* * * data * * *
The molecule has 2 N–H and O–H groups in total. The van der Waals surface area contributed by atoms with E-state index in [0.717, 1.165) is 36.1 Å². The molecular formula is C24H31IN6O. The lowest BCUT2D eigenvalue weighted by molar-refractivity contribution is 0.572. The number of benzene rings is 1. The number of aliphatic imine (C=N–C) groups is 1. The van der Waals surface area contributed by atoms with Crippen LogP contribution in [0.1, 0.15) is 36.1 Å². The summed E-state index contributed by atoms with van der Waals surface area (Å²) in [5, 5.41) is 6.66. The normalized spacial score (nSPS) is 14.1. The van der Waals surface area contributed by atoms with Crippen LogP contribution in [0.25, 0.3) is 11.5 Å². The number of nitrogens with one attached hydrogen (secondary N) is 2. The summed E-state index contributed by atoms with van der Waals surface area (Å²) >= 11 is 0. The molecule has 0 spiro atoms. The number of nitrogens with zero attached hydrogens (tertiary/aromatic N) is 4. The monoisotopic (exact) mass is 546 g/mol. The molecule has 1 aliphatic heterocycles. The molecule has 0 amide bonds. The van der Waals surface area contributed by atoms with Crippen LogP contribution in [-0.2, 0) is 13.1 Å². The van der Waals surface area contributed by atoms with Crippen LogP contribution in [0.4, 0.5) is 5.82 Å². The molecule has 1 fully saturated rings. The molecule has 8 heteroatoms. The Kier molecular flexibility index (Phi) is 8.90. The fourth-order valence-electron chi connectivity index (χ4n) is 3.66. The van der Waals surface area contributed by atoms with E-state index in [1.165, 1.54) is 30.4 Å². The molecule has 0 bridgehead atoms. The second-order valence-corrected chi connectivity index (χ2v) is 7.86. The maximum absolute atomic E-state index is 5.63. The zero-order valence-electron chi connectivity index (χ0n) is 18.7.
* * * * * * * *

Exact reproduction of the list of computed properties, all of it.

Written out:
The molecule has 2 N–H and O–H groups in total. The van der Waals surface area contributed by atoms with E-state index in [0.717, 1.165) is 36.1 Å². The molecular formula is C24H31IN6O. The lowest BCUT2D eigenvalue weighted by molar-refractivity contribution is 0.572. The number of benzene rings is 1. The number of aliphatic imine (C=N–C) groups is 1. The van der Waals surface area contributed by atoms with Crippen LogP contribution in [0.1, 0.15) is 36.1 Å². The summed E-state index contributed by atoms with van der Waals surface area (Å²) in [5, 5.41) is 6.66. The normalized spacial score (nSPS) is 14.1. The van der Waals surface area contributed by atoms with Crippen LogP contribution in [0.25, 0.3) is 11.5 Å². The number of nitrogens with one attached hydrogen (secondary N) is 2. The summed E-state index contributed by atoms with van der Waals surface area (Å²) >= 11 is 0. The molecule has 0 spiro atoms. The number of nitrogens with zero attached hydrogens (tertiary/aromatic N) is 4. The monoisotopic (exact) mass is 546 g/mol. The molecule has 1 aliphatic heterocycles. The molecule has 0 amide bonds. The van der Waals surface area contributed by atoms with Crippen LogP contribution in [-0.2, 0) is 13.1 Å². The van der Waals surface area contributed by atoms with Crippen LogP contribution in [0.4, 0.5) is 5.82 Å². The molecule has 1 fully saturated rings. The molecule has 8 heteroatoms. The Kier molecular flexibility index (Phi) is 8.90. The fourth-order valence-electron chi connectivity index (χ4n) is 3.66. The van der Waals surface area contributed by atoms with E-state index in [1.165, 1.54) is 30.4 Å². The molecule has 0 bridgehead atoms. The second-order valence-corrected chi connectivity index (χ2v) is 7.86. The maximum absolute atomic E-state index is 5.63. The zero-order valence-electron chi connectivity index (χ0n) is 18.7.